From the arrays, 20 genes were selected for further analysis, based on a large magnitude of sexual dimorphism (males greater than females), and in some cases a known homologue or location on the Z chromosome (identified based on comparison to the chicken and zebra finch maps). All clones were re-sequenced from the 5' end on an ABI Prism 3100 Genetic Analyzer (Applied Biosystems, Foster City, CA) using T7 primers. The data were compared to those from the array (ESTIMA:Songbird website, http://www.uiuc.edu/goto/songbird). Each matched its counterpart to a high degree (99–100%). As in Wade et al. [37], cDNA was simultaneously made from the individual telencephalic samples from 6 males and 7 females using the High Capacity cDNA Archive kit (Applied Biosystems, Foster City, CA) per manufacturer instructions. These samples, along with no-template controls were run in triplicate with each of 20 primer sets. In all cases, glyceraldehyde 3-phosphate dehydrogenase (GAPDH) was analyzed in parallel as a control. It was used both to document a lack of sexually dimorphic expression of a housekeeping gene and as a basis for normalization when calculating fold-differences between the sexes (ΔΔCT, see below). Primers were designed using Primer Express 2.0 (Applied Biosystems, Foster City, CA; Table Table1).1). The efficiency of amplification for each set was at least 99% (determined from a simple regression of data obtained from a standard curve representing multiple RNA concentrations), and in no cases were primer dimers produced. Reactions consisted of 100 nM of each primer and cDNA equivalent to 25 ng total RNA for each individual. Power SYBR green PCR Master Mix (Applied Biosystems, Foster City, CA), was added according to manufacturer's instructions. The reactions were run on an ABI Prism PE 7000 (Applied Biosystems, Foster City, CA) using the default program.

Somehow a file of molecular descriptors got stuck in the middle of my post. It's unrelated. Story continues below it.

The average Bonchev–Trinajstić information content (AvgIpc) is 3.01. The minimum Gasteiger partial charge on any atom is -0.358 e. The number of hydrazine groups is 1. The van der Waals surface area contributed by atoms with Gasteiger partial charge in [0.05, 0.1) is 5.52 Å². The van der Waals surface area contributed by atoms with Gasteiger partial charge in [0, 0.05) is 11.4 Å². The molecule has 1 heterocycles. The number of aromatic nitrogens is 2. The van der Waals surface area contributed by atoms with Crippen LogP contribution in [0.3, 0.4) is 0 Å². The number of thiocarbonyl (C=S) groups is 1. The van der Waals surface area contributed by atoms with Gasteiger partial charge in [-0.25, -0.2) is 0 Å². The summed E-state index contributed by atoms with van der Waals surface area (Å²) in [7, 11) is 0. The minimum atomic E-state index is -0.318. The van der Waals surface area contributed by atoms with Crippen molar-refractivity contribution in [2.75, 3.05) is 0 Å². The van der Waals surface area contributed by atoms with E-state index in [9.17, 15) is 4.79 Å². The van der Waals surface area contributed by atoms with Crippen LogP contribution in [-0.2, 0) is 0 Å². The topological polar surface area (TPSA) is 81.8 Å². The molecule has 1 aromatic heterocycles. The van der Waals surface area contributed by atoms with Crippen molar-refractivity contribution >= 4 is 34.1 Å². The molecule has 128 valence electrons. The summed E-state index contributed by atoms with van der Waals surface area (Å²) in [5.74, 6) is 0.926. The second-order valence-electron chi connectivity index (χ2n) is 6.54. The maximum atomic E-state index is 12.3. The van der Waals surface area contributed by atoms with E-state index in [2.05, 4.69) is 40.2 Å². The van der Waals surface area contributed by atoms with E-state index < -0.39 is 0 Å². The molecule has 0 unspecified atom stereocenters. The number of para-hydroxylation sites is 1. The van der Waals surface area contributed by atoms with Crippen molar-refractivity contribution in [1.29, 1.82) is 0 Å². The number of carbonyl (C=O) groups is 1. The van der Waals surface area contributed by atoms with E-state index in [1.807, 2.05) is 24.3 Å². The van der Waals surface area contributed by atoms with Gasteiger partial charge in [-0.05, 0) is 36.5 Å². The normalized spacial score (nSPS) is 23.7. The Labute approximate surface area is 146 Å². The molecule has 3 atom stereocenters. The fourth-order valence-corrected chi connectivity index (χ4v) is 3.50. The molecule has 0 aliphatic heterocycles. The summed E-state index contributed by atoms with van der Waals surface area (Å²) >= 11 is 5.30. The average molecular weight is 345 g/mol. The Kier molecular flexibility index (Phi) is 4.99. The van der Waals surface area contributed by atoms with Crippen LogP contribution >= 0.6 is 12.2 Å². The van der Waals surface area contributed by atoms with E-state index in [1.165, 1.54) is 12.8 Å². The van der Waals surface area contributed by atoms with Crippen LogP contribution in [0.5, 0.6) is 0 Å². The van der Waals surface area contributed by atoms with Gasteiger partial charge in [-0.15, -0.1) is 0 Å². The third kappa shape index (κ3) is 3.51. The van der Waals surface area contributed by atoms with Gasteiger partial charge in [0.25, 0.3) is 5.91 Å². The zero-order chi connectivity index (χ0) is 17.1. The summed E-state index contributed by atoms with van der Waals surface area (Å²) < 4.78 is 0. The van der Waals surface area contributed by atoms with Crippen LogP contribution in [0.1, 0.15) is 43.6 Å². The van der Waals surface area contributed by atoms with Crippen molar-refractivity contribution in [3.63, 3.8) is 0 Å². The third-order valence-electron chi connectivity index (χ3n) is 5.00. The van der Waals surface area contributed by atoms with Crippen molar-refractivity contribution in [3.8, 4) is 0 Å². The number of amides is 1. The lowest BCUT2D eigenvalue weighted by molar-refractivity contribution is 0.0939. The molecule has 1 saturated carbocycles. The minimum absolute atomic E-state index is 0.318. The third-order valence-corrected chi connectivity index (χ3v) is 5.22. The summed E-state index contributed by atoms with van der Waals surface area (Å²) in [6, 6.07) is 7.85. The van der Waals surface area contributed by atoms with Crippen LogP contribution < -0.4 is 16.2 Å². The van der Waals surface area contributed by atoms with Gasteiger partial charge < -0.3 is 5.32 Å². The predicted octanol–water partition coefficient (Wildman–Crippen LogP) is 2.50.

Table 1
Primers Used for qPCR (All Listed 5' to 3')

The triplicate CTs (threshold cycles) from each individual were averaged, and sex differences were evaluated by two-tailed t-tests. Bonferroni corrections were used (α = 0.05/20 = 0.0025). Average ratios of male to female expression were calculated using ΔΔCT[25,37-39].

In Situ Hybridization